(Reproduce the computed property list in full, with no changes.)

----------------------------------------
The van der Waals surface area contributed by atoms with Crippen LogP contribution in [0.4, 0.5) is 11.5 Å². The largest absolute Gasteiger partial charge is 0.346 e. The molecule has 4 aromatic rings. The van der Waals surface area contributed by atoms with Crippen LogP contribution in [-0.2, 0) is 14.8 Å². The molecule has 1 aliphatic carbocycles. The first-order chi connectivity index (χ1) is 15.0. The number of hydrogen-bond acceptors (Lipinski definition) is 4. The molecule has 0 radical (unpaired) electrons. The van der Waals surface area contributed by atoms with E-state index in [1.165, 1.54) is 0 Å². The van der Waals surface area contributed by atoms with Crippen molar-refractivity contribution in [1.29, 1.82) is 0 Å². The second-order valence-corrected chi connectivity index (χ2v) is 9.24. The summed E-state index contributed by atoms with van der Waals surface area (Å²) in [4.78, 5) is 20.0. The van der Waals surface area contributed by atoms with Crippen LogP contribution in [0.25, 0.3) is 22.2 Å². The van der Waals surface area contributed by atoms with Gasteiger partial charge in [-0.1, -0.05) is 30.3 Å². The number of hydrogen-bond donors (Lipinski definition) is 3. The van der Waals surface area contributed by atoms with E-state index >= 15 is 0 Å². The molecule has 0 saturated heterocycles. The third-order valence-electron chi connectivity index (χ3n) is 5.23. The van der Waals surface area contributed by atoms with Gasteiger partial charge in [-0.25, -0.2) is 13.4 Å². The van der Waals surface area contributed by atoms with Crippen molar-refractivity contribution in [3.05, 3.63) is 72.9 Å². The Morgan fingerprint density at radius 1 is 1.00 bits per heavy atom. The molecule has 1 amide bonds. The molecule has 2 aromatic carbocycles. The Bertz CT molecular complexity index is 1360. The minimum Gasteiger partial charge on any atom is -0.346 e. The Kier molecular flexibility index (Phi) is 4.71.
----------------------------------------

The van der Waals surface area contributed by atoms with Crippen LogP contribution in [0.4, 0.5) is 11.5 Å². The largest absolute Gasteiger partial charge is 0.346 e. The molecule has 4 aromatic rings. The van der Waals surface area contributed by atoms with Crippen LogP contribution in [-0.2, 0) is 14.8 Å². The molecule has 1 aliphatic carbocycles. The first-order chi connectivity index (χ1) is 15.0. The number of hydrogen-bond acceptors (Lipinski definition) is 4. The molecule has 0 radical (unpaired) electrons. The van der Waals surface area contributed by atoms with E-state index in [1.165, 1.54) is 0 Å². The van der Waals surface area contributed by atoms with Crippen molar-refractivity contribution in [1.29, 1.82) is 0 Å². The second-order valence-corrected chi connectivity index (χ2v) is 9.24. The summed E-state index contributed by atoms with van der Waals surface area (Å²) in [4.78, 5) is 20.0. The van der Waals surface area contributed by atoms with Crippen LogP contribution in [0.25, 0.3) is 22.2 Å². The van der Waals surface area contributed by atoms with Gasteiger partial charge in [-0.1, -0.05) is 30.3 Å². The number of hydrogen-bond donors (Lipinski definition) is 3. The van der Waals surface area contributed by atoms with E-state index >= 15 is 0 Å². The molecule has 0 saturated heterocycles. The third-order valence-electron chi connectivity index (χ3n) is 5.23. The van der Waals surface area contributed by atoms with Gasteiger partial charge in [-0.25, -0.2) is 13.4 Å². The van der Waals surface area contributed by atoms with Crippen molar-refractivity contribution in [3.05, 3.63) is 72.9 Å². The Morgan fingerprint density at radius 1 is 1.00 bits per heavy atom. The molecule has 1 amide bonds. The molecule has 2 aromatic carbocycles. The Bertz CT molecular complexity index is 1360. The minimum Gasteiger partial charge on any atom is -0.346 e. The Kier molecular flexibility index (Phi) is 4.71.